_EXIT(2)                   Linux Programmer's Manual                  _EXIT(2)

       _exit, _Exit - terminate the calling process

       #include <unistd.h>

       void _exit(int status);

       #include <stdlib.h>

       void _Exit(int status);

   Feature Test Macro Requirements for glibc (see feature_test_macros(7)):

           _XOPEN_SOURCE >= 600 || _ISOC99_SOURCE ||
           _POSIX_C_SOURCE >= 200112L;
           or cc -std=c99

       The function _exit() terminates the calling process "immediately".  Any
       open file descriptors belonging to the process are closed; any children
       of the process are inherited by process 1, init, and the process's par-
       ent is sent a SIGCHLD signal.

       The  value  status  is  returned to the parent process as the process's
       exit status, and can be collected using one of the  wait(2)  family  of

       The function _Exit() is equivalent to _exit().

       These functions do not return.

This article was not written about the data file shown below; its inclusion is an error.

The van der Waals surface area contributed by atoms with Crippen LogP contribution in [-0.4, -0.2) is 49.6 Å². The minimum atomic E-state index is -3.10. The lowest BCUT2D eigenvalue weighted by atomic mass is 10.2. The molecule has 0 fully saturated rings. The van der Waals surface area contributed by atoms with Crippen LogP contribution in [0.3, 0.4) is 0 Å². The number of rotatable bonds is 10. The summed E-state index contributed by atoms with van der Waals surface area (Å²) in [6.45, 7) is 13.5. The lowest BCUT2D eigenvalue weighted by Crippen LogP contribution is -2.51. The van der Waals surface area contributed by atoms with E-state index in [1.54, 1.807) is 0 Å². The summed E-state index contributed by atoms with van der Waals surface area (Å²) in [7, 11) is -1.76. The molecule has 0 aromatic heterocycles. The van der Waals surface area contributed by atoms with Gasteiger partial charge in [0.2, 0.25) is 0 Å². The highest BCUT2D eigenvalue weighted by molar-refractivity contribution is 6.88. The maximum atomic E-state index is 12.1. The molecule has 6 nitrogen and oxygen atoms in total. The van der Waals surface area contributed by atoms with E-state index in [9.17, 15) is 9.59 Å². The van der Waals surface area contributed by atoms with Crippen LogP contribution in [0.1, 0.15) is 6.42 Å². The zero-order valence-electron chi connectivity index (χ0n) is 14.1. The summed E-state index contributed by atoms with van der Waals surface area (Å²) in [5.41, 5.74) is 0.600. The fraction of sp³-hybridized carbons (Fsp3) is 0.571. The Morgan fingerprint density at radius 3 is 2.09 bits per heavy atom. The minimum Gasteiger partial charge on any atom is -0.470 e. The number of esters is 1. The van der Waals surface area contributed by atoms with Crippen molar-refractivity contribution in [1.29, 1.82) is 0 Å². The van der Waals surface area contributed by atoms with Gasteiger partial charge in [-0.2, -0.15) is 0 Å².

POSIX.1-2001,  POSIX.1-2008,  SVr4,  4.3BSD.   The function _Exit() was
       introduced by C99.

       For a discussion on the effects of an exit, the  transmission  of  exit
       status, zombie processes, signals sent, and so on, see exit(3).

       The  function  _exit() is like exit(3), but does not call any functions
       registered with atexit(3) or on_exit(3).  Open stdio(3) streams are not
       flushed.   On the other hand, _exit() does close open file descriptors,
       and this may cause an unknown delay, waiting for pending output to fin-
       ish.   If  the  delay  is undesired, it may be useful to call functions
       like tcflush(3) before calling _exit().  Whether  any  pending  I/O  is
       canceled, and which pending I/O may be canceled upon _exit(), is imple-

   C library/kernel differences
       In glibc up to version 2.3, the _exit() wrapper  function  invoked  the
       kernel  system  call  of  the  same name.  Since glibc 2.3, the wrapper
       function invokes exit_group(2),  in  order  to  terminate  all  of  the
       threads in a process.

       execve(2),  exit_group(2),  fork(2),  kill(2), wait(2), wait4(2), wait-
       pid(2), atexit(3), exit(3), on_exit(3), termios(3)

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Linux                             2015-07-23                          _EXIT(2)
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